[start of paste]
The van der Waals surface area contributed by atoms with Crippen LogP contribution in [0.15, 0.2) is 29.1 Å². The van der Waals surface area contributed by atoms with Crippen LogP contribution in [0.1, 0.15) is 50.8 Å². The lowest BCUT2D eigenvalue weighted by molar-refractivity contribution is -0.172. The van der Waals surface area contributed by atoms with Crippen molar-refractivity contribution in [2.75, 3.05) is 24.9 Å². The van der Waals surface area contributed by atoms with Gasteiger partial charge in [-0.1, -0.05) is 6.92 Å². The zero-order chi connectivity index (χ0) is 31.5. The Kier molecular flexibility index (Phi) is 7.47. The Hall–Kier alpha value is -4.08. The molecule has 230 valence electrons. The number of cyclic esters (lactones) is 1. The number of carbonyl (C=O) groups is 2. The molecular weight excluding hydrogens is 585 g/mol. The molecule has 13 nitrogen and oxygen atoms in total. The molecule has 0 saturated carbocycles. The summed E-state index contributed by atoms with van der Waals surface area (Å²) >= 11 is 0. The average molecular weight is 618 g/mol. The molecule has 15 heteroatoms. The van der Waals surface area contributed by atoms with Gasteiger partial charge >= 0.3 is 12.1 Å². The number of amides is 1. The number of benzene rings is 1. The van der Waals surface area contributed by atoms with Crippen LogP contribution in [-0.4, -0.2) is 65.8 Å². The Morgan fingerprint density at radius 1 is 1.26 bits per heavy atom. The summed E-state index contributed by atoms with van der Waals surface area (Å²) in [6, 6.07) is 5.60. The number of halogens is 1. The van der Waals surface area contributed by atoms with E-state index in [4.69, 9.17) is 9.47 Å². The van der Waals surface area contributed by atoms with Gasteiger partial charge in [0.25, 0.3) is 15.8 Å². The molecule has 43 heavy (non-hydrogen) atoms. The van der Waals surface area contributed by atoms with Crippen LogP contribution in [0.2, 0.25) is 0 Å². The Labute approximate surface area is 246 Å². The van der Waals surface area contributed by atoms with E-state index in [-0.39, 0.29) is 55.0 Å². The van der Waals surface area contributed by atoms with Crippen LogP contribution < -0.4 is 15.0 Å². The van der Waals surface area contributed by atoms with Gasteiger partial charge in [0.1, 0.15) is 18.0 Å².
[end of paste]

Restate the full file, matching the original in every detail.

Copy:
The van der Waals surface area contributed by atoms with Crippen LogP contribution in [0.15, 0.2) is 29.1 Å². The van der Waals surface area contributed by atoms with Crippen LogP contribution in [0.1, 0.15) is 50.8 Å². The lowest BCUT2D eigenvalue weighted by molar-refractivity contribution is -0.172. The van der Waals surface area contributed by atoms with Crippen molar-refractivity contribution in [2.75, 3.05) is 24.9 Å². The van der Waals surface area contributed by atoms with Gasteiger partial charge in [-0.1, -0.05) is 6.92 Å². The zero-order chi connectivity index (χ0) is 31.5. The Kier molecular flexibility index (Phi) is 7.47. The Hall–Kier alpha value is -4.08. The molecule has 230 valence electrons. The number of cyclic esters (lactones) is 1. The number of carbonyl (C=O) groups is 2. The molecular weight excluding hydrogens is 585 g/mol. The molecule has 13 nitrogen and oxygen atoms in total. The molecule has 0 saturated carbocycles. The summed E-state index contributed by atoms with van der Waals surface area (Å²) >= 11 is 0. The average molecular weight is 618 g/mol. The molecule has 15 heteroatoms. The van der Waals surface area contributed by atoms with Gasteiger partial charge >= 0.3 is 12.1 Å². The number of amides is 1. The number of benzene rings is 1. The van der Waals surface area contributed by atoms with Crippen LogP contribution in [-0.4, -0.2) is 65.8 Å². The Morgan fingerprint density at radius 1 is 1.26 bits per heavy atom. The summed E-state index contributed by atoms with van der Waals surface area (Å²) in [6, 6.07) is 5.60. The number of halogens is 1. The van der Waals surface area contributed by atoms with E-state index in [4.69, 9.17) is 9.47 Å². The van der Waals surface area contributed by atoms with Gasteiger partial charge in [0.25, 0.3) is 15.8 Å². The molecule has 43 heavy (non-hydrogen) atoms. The van der Waals surface area contributed by atoms with Crippen LogP contribution in [0.2, 0.25) is 0 Å². The Labute approximate surface area is 246 Å². The van der Waals surface area contributed by atoms with E-state index in [-0.39, 0.29) is 55.0 Å². The van der Waals surface area contributed by atoms with Crippen LogP contribution < -0.4 is 15.0 Å². The van der Waals surface area contributed by atoms with Gasteiger partial charge in [0.1, 0.15) is 18.0 Å².